"We remain intensely focused on harnessing the full power of the federal government, private sector, military, and scientific community in the unprecedented effort to deliver safe and effective vaccines and treatments to U.S. communities in record time," Bars said in a statement to CNN.

"With four vaccine candidates already in the final stage of trials and others nearing this critical stage, the administration is sparing no effort or expense to save millions of American lives."

Dr. Georges Benjamin, executive director of the American Public Health Association, said he hopes that means efforts to develop a vaccine infrastructure will be stepped up, but doesn't believe it will.

"The Trump administration has shown they won't do anything," he said.

Trump has claimed, incorrectly, that doctors are inflating coronavirus death counts to get paid more; that the virus is less dangerous than the flu; that the US is "turning the corner" against the pandemic; and that the virus will simply "disappear." He's called supporters to crowded rallies and encouraged them to gather without precautions in conditions that public health experts point out are perfect for helping spread the virus.

"This fatalism that they seem to be espousing -- it's just wrong," Benjamin told CNN. "You've got a President that is just running around like Typhoid Mary."

An unusual level of politics for public health

Public health officials are usually careful not to express political opinions. They must work with with whatever leadership is in place and cannot risk antagonizing anyone.

And they're not critical of everything the Trump administration has done."Operation Warp Speed has been nothing short of an amazing success," said Osterholm, referring to the federal program to speed vaccine development.

But some are making clear the only hope of changing the tide of the pandemic would be a Joe Biden administration.

"We'll have a leader who speaks about the pandemic and infection control in a way that we have traditionally understood it," said ASTHO chief medical officer Dr. Marcus Plescia.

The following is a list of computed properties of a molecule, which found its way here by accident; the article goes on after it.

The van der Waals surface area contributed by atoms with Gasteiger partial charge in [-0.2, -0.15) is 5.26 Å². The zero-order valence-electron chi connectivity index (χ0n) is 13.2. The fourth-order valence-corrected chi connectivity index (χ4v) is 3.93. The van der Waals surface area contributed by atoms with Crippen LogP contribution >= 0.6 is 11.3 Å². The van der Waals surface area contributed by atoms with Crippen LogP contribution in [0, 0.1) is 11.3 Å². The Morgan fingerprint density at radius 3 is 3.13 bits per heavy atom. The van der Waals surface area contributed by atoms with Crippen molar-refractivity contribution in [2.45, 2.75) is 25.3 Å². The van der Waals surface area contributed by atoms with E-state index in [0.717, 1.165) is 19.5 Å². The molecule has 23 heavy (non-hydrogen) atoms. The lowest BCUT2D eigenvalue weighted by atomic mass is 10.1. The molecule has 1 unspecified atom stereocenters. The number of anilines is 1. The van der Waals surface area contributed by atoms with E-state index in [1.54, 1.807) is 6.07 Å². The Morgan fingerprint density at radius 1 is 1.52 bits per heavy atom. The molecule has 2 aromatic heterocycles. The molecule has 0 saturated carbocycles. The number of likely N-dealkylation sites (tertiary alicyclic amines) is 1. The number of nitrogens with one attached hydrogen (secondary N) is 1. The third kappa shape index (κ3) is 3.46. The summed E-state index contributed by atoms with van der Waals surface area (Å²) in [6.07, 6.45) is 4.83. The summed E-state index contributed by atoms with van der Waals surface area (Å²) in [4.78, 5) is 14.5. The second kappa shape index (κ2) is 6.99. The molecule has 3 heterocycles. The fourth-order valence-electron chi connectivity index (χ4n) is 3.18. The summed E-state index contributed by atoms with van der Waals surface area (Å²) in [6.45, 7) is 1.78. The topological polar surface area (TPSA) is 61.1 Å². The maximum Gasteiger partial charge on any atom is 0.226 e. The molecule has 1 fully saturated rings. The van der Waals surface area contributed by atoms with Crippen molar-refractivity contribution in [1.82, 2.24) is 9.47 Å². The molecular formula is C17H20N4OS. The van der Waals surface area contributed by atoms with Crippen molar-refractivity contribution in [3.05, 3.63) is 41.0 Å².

However, Plescia, Adalja and Benjamin all worry that if Trump loses, his administration might be tempted to be less than cooperative.

If Biden wins, "I know the Biden people are going to have to figure between the election and the time they take over how to put together a very robust management plan to hit the ground running," Benjamin said.

"It's also going to take the cooperation of the current administration to do it right, and the politicians may not want to help."

Plescia hopes a big change Tuesday, if one comes, could give renewed hope to Democratic governors, who may start spending on vaccine infrastructure in anticipation of funding coming through.

"If Biden wins the election, are Democratic states with Democratic governors going to basically ignore the (Trump) administration? Basically they are just going to go for it because they know that something is coming?" he asked.

Even Republican governors who have resisted pandemic mitigation measures could have a change of heart, he said.

"Some of them, this may be a way for them to make some changes and save face. They can say 'the public has spoken, and I am going to listen.' It might be an opportunity for some of them to change direction without looking like they are hypocrites," Plescia said.

A change of administrations could embolden the US Centers for Disease Control and Prevention, Plescia said. He and other public health specialists have expressed dismay for months at the silence of CDC officials who would have been expected to be openly and frequently briefing the nation about public health measures to control the pandemic. CDC Director Dr. Robert Redfield has in the past defended the agency and denied politics were put ahead of science

"If this means the people at CDC feel a bit more confident that they can just speak up and not put up with the attempts to censor and silence them," he said. "Maybe CDC can be much more vocal in the next three months. That's where we really get our guidance and leadership. It's kind of a new thing to have HHS (the Health and Human Services Department) and the administration so involved in public health matters."